Pop Culture Princess

Pop Culture Princess
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Wednesday, March 12, 2008

Are there are any real sisters out there in Pop Culture Land?

This week,Fox will be debuting a new female friendly show called The Return of Jezebel James,starring Parker Posey and Lauren Ambrose as estranged sisters who reunite so that the younger one can be the surrogate mother for her big sis. Despite the fact that Jezebel James is a new creation from Amy Sherman-Palladino & Daniel Palladino(and I am a current Gilmore Girls junkie),I have no desire to sit thru this sucker for one red hot minute.

Granted,part of that reason is due to the presence of Parker Posey,who is one of the most instantly irritating people on the planet,but my main objection to this show is the rather fake bond of sisterhood that emanates off the promos in overly perfumed waves of sitcom set-up. I find it hard to believe that these two ladies are sisters in any sense of the word. Not only is the get together gimmick for these characters a bit much(altho I do know that some folks do this kind of thing in real life)but the two of them act more like they've been thrown together on a blind date than meant to be siblings:

Snarky sisters are one of the biggest cliches in movies and TV,and while it is true that sisters do fight from time to time(I've had my share of bouts with my own little sister to earn a pair of Golden Gloves there),it's not as pervasive or as dramatic as most entertainment venues would have you think.

I can't totally blame writers or producers for jazzing up the feuding and the fussing that sisters fall prey to;after all,what's more amusing,a fight over who did the dishes the last time or a battle over the same man who both women claim as theirs? It certainly makes history lessons that much more fun,plus I find that it bugs my sister when I qoute from The Other Boleyn Girl-"We are sisters,and therefore,born to be rivals!":

My notions of sisterly behavior comes from more old fashioned sources;the biggest literary influence upon my life is Little Women,the still classic template for any story involving four gals facing life's challenges together(just think of The Golden Girls,Sex and the City or even The Facts of Life and tell me that the four main characters couldn't be easily categorized as a Jo,Meg,Beth or Amy).

There's a twenty year age difference between me and my sister but Little Women did make me long to have one around much sooner. I always wanted to be Jo,the tempestuous tomboy who longed to be a great writer but in truth,I'm more like Meg,the practical minded older sister who hesitates before taking a big chance. One thing about the March sisters that does ring true is their spirit of fun,especially when they're united on a good cause:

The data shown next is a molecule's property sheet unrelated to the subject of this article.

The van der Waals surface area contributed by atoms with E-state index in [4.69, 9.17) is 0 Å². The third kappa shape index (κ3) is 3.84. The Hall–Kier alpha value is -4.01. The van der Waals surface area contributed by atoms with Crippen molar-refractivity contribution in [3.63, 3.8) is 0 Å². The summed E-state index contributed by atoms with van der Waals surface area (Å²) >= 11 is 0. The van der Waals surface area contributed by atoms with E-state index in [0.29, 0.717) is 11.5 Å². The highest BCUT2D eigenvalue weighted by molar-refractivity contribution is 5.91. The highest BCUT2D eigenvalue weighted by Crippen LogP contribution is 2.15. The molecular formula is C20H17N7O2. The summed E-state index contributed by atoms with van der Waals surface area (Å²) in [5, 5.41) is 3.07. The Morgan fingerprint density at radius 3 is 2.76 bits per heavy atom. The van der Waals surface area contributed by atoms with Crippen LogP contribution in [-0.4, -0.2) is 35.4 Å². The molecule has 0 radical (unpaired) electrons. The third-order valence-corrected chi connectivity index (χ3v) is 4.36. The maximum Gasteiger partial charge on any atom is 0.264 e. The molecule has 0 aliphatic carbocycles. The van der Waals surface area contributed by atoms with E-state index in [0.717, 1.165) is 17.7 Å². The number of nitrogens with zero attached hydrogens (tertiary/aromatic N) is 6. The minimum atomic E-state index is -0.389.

Also,when I was first getting into Jane Austen,Sense & Sensibility hit home with me on so many levels. Elinor Dashwood,the emotionally restrained older sister who puts her own heart aside out of respect for the promise that the man she loves gave to another long before the two of them met,I understood all too well. Marianne,the impulsively open with her feelings gal reminds me of my sister,who fortunately has had the good luck not to have had a Willoughby in her life.

While I look forward to the new miniseries version of S&S that is scheduled to be on PBS' Complete Jane Austen series, the 1995 film version directed by Ang Lee and adapted by Emma Thompson(who stars as Elinor)is a die hard favorite Austen movie of mine. Thompson's performance in particular,is most moving with her blend of duty and heartbreak when it comes to her own romance or helping her sister cope with the aftermath of her disastrous courtship with Willoughby:

Out of all the more modern depictions of sisterhood,I would have to choose Roseanne as tops in showing what real relationships amongst sisters are like,both in the older and younger generations. Roseanne and Jackie's battles over life choices were well reflected in Becky and Darlene's bouts of sibling rivalry over the seasons.

Altho the show fell into serious waters amidst the laughs at times,one of it's strengths was the close knit bond between Roseanne and Jackie. Even when the later seasons of the show jumped the shark,you could always count on a good sister scene between the two of them:

So while The Return of Jezebel James may not herald the return of a good show about sisters,it's not a sign of total despair for the subject matter. Clearly,there is still some interest in seeing siblings bond for better or worse. Hopefully,we will get a worthwhile look at sisterhood someday soon. In the meantime,we can reminisce about some of our favorite pop culture sisters,like Wonder Woman and her sister Drusilla,aka Wonder Girl,who may not be entirely accurate to the source material but were a strong set of super siblings indeed:

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